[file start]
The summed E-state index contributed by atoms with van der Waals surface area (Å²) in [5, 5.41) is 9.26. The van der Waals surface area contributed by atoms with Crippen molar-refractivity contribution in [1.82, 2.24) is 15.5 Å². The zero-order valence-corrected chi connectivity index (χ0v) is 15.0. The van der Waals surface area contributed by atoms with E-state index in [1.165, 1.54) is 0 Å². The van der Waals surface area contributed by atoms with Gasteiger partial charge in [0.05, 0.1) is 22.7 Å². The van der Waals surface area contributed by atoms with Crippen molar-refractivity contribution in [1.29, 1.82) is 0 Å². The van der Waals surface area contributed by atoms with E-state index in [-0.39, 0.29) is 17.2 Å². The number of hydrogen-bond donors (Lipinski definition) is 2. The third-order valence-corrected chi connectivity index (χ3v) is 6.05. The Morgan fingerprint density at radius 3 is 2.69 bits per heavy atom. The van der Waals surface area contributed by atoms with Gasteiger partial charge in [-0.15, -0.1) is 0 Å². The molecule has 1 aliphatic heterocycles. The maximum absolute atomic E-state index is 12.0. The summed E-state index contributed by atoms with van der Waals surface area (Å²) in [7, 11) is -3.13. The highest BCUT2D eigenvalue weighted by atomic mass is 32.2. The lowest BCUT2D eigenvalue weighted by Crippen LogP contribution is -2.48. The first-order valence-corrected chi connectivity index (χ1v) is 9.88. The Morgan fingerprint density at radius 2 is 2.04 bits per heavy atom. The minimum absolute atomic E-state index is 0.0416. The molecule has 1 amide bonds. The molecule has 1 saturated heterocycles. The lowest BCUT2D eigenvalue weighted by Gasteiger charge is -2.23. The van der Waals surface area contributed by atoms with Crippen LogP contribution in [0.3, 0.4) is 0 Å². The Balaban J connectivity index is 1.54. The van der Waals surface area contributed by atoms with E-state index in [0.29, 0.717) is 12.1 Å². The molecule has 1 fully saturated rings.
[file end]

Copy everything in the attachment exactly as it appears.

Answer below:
The summed E-state index contributed by atoms with van der Waals surface area (Å²) in [5, 5.41) is 9.26. The van der Waals surface area contributed by atoms with Crippen molar-refractivity contribution in [1.82, 2.24) is 15.5 Å². The zero-order valence-corrected chi connectivity index (χ0v) is 15.0. The van der Waals surface area contributed by atoms with E-state index in [1.165, 1.54) is 0 Å². The van der Waals surface area contributed by atoms with Gasteiger partial charge in [0.05, 0.1) is 22.7 Å². The van der Waals surface area contributed by atoms with Crippen molar-refractivity contribution in [1.29, 1.82) is 0 Å². The van der Waals surface area contributed by atoms with E-state index in [-0.39, 0.29) is 17.2 Å². The number of hydrogen-bond donors (Lipinski definition) is 2. The third-order valence-corrected chi connectivity index (χ3v) is 6.05. The Morgan fingerprint density at radius 3 is 2.69 bits per heavy atom. The van der Waals surface area contributed by atoms with Gasteiger partial charge in [-0.15, -0.1) is 0 Å². The molecule has 1 aliphatic heterocycles. The maximum absolute atomic E-state index is 12.0. The summed E-state index contributed by atoms with van der Waals surface area (Å²) in [7, 11) is -3.13. The highest BCUT2D eigenvalue weighted by atomic mass is 32.2. The lowest BCUT2D eigenvalue weighted by Crippen LogP contribution is -2.48. The first-order valence-corrected chi connectivity index (χ1v) is 9.88. The Morgan fingerprint density at radius 2 is 2.04 bits per heavy atom. The minimum absolute atomic E-state index is 0.0416. The molecule has 1 amide bonds. The molecule has 1 saturated heterocycles. The lowest BCUT2D eigenvalue weighted by Gasteiger charge is -2.23. The van der Waals surface area contributed by atoms with Crippen LogP contribution in [0.3, 0.4) is 0 Å². The Balaban J connectivity index is 1.54. The van der Waals surface area contributed by atoms with E-state index in [0.29, 0.717) is 12.1 Å². The molecule has 1 fully saturated rings.